The day of small things (Zech. 4.10)
Posted By The Revd Isabelle Hamley
26 June 2017
Watching the news in the UK over the last few weeks has been an interesting experience. Tales of horror and darkness, stories of unspeakable crimes and evil. And yet, in the midst of it, shafts of light in the darkness. Pictures of normal people, gathering together to help the wounded, the bereaved and the newly homeless. Pictures of first responders – fire crews, paramedics, police – simply doing their job, and yet doing so much more. And besides these nameless people giving what help they could, anger against the great and the good, against politicians who maybe promise too much and deliver too little.
There is a strange longing in human beings for saviours from above. For figures who will come and solve everything, change everything, lead the way. Politicians, religious leaders, public figures. We often idolise them, but when we realise their powers are sadly limited, we berate them. And so the last few weeks have reminded me of a verse from Zechariah, a verse that names and condemns the temptation to despise the ‘day of small things’.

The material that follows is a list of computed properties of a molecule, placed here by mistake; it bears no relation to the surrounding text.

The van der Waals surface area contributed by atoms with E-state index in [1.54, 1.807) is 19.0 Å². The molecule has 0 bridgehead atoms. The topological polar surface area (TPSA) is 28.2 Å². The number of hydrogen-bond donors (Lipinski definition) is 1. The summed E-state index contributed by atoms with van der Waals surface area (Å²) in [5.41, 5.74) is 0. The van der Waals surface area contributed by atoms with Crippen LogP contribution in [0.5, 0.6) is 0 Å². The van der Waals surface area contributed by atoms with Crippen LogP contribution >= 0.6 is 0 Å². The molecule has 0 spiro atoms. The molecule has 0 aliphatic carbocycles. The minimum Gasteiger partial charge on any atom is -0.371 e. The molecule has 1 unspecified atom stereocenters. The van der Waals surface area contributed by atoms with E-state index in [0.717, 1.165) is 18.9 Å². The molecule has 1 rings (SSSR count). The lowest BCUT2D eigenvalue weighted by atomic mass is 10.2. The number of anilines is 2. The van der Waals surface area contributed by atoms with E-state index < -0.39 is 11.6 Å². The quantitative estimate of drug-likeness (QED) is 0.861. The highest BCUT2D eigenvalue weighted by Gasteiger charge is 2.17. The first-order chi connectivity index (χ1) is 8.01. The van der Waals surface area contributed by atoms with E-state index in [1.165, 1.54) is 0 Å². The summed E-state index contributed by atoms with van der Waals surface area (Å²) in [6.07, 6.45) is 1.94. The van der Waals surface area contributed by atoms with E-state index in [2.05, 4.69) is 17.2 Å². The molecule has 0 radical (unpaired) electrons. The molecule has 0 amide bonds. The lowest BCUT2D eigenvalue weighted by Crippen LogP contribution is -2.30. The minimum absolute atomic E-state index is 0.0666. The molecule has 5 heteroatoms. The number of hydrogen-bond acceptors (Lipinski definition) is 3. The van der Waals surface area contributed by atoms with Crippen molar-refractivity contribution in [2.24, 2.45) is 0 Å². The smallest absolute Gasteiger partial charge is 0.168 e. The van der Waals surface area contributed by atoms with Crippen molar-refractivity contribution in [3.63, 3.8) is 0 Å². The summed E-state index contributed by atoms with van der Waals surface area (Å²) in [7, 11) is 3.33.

The whole story of God’s dealings with human beings reflects this tension. Human beings want saviours – military leaders, kings, prophets. People who will make a difference, who will change everything. And yet the story of God is the story of working with the small things. With ordinary people, one person at a time. We even see this tension in the Gospel. As Jesus goes into the desert to be tempted, the devil offers him ‘all the kingdoms of the world’. This is a temptation to be the saviour people want. Someone who will come from above and change everything in the blink of an eye. Someone who will come with power and override everything that is wrong in the world, who will erase resistance and impose a new order, a better way.
But this is not the way of God. Instead, God works with us, not by forcing us into his ways, but by inviting us. It is harder and more time-consuming. Success is often mixed and unclear. Setbacks are frequent. Working with people takes time and persistence. God works in the small things. But it is in these small things, in daily faithfulness and following, in sharing our stories and our lives, that we in turn share in God’s work in the world around us.
The Revd Isabelle Hamley is Chaplain to the Archbishop of Canterbury.
Anglican Communion News Service, Daily update from the ACNS on Monday 26th June, 2017